Worrywarts Are WinnersHow fascinating if nor exactly surprising to learn that one person who doesn't believe that "a win is a win is a win" in the National Football League is Tom Brady.
Seen on TV, Brady's demeanor following the Patriots' slipshod 23-16 win over the feeble Jaguars was somber verging on funereal. In the locker room, Brady was reportedly a bit livelier -- ripshit, in fact, chewing out his teammates in a rant the late Gene Mauch would've been proud to call his own.
Brady's reaction to victory was notable because it is the exact opposite of his usual role in New England's management structure. After a loss, he's always somewhere within a short stroll of the junction of sad and angry. But on those rare occasions, once or twice a season max, that the Pats win despite playing poorly enough to lose, Brady ordinarily dwells on the bright side, pointing out the plays New England DID make that allowed them to escape their sins of o- and commission. Fretting is Bill Belichick's job. Brady is the good cop in their historically effective partnership.
So for Brady to take the bad cop role is worth considering. It's possible that Brady's competitive zeal, extraordinarily high even for an NFL player, took control of his emotions as it did on the sidelines of the Redskins game last year (another shoddy win). But it's also possible this display of real temper was deliberate, with Brady consciously deciding it was necessary for the greater good that he show his teammates his unhappiness with them -- and himself.
After any game, win or lose, Belichick is too spent to say much. I can't prove it, but I believe that holds true when he's talking to his team, not just when talking to the media. The man's got guile, but he's not a good enough actor to fake his post-game weariness. Laurence Olivier wasn't that good.
So I believe it's on Mondays when Belichick lets players know they weren't up to snuff despite the final score. Football being a sport of habit, the players certainly came off the field yesterday afternoon knowing their Christmas Eves would contain a rough patch in the meeting room.
Brady is of course the Patriot player closest to Belichick in every professional way, For him to jump in ahead of the coach's scheduled tongue-lashing with one of his own indicates that in Brady's opinion, even Belichick's creative and considerable wrath was insufficient to deal with New England's performance. Brady is worried. And he should be, both on merit and because it's good for the team when he is.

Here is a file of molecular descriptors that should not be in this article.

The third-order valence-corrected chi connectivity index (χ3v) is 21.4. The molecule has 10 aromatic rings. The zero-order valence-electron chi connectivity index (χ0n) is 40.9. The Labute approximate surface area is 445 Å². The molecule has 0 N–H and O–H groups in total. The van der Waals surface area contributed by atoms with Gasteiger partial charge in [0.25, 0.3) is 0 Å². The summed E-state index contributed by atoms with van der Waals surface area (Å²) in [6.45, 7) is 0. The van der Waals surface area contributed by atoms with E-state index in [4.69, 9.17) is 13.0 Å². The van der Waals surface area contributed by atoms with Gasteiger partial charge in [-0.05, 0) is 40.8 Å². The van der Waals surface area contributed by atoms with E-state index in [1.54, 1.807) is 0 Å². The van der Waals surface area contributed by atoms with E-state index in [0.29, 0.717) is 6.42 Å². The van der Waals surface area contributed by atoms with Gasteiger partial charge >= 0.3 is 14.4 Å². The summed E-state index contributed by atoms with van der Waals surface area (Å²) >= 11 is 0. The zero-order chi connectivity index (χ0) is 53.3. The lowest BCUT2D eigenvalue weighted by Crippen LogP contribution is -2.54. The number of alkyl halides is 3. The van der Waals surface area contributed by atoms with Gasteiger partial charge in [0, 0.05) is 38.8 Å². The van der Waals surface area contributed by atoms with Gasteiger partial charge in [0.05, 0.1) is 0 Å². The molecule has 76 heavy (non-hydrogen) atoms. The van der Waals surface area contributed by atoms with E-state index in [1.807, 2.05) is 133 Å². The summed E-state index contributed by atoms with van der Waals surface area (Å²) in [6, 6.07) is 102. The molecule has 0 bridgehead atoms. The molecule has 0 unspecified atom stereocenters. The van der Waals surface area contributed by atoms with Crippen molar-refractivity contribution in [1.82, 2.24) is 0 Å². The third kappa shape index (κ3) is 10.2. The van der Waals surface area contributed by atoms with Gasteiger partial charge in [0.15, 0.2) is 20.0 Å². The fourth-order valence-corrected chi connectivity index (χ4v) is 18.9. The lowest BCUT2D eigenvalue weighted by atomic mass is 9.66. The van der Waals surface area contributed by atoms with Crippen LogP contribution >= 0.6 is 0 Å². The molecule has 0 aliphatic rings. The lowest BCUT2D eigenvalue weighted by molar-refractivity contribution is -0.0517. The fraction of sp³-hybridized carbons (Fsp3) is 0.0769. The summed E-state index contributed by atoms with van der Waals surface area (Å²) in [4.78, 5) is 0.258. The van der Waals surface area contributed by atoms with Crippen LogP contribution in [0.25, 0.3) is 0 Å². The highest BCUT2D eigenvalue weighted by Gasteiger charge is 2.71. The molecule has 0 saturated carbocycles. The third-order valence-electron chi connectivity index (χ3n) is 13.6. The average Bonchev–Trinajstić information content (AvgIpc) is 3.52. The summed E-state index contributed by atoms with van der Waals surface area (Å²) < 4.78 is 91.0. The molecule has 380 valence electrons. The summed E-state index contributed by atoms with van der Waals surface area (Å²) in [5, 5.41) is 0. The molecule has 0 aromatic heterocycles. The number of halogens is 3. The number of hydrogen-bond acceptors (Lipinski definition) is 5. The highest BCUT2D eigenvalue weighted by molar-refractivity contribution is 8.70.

Against all but one other team in the NFL (the Chiefs retired the worst team in the league competition by doing the impossible yesterday, rushing for 352 yards and not just losing, but only scoring 13 points) New England's first and fourth quarters against the feeble Jags would meant a sure defeat. Against the 49ers, similar sleepwalking did in fact result in a loss. That's two games in a row where the Patriots came out of the gate with something less than a smooth stride. And in what had to contribute to Brady's ire, one very important way the Pats have faltered is in allowing him to get whacked too often for comfort.
Once is a bad game. Back-to-back MIGHT be the start of a trend. Or so Brady believes. On the subject of football, he certainly knows more than I do, so I'll go with him.
Might be is not the same as is. The Patriots' overall situation remains the same. They're one of the five or so favorites to win the Super Bowl, and they should be. Brady's worries are one reason why. Championship football teams tend to have fusspots in charge, either coaches, quarterbacks or both.
Brady doesn't often let his inner fusspot show, but it's strong element of his football self, one reason he and Belichick are as much partners as player and coach. The Pats are used to hearing about worries from one side of that partnership. This week, they're getting it in stereo.
A little more anxiety might be good for their souls -- not to mention pass blocking.